bees, honey and other sticky subjects

Saturday, March 20, 2004

The chips are down for bee rustlers

Beekeepers in the almond orchards of California are starting to microchip their hives to try to avoid theft says the San Jose Mercury News, the local newspaper for Silicon Valley's technology companies. The microchips are similar to those used to track pets and advertising their presence may be a greater theft deterrent than traditional branding of hives.
“It's one of the toughest crimes to investigate,” said detective Jeff Reed of the Stanislaus County Sheriff's Department. Reed is one of four Stanislaus County officers who specialize in agricultural crime. The sheer size of orchards makes them difficult to police. And the crimes usually occur late at night, when bees are calm.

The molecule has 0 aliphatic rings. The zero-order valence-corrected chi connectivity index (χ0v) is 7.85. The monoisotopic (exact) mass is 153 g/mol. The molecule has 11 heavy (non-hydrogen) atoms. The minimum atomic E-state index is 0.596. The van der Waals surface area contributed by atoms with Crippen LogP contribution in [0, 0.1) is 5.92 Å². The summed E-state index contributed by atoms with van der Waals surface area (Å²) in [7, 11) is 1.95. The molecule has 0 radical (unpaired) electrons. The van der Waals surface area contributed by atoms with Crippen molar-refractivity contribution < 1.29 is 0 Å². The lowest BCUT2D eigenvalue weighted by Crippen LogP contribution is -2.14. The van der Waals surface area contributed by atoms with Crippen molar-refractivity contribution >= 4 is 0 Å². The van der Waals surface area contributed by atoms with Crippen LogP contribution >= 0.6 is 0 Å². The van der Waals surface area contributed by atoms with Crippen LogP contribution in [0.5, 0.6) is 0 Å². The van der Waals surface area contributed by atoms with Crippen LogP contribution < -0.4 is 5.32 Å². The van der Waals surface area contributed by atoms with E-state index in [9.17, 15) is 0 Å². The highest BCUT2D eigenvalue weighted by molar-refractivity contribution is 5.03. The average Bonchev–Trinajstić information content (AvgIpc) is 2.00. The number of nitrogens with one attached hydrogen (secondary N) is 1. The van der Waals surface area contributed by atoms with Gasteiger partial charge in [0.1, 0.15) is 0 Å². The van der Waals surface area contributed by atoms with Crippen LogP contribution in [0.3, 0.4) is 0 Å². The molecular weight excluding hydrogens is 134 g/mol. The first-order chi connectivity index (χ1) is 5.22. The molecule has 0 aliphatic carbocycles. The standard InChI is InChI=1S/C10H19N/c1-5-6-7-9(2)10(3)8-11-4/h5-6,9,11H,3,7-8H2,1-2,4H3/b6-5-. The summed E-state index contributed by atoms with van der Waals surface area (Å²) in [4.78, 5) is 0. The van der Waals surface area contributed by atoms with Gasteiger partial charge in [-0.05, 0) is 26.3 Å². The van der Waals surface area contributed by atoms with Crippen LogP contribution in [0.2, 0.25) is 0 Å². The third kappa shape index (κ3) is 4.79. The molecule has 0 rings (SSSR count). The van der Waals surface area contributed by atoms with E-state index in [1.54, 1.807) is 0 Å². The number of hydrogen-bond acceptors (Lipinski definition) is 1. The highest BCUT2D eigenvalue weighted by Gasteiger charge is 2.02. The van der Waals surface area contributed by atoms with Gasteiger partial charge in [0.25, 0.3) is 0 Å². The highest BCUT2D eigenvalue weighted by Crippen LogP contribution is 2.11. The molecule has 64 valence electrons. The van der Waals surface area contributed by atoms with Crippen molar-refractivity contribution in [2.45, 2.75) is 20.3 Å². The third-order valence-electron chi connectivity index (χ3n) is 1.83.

The thieves rent out the hives to growers desperate for almond pollinators. One beekeeper says that 64 of his hives were stolen last year. He recovered 56, but the colonies weren't in great condition.

With pollination contracts at about $60 per hive, relocating 50 of someone else's hives could fetch $3000. Night work, if you can get it.

Updates: I & II.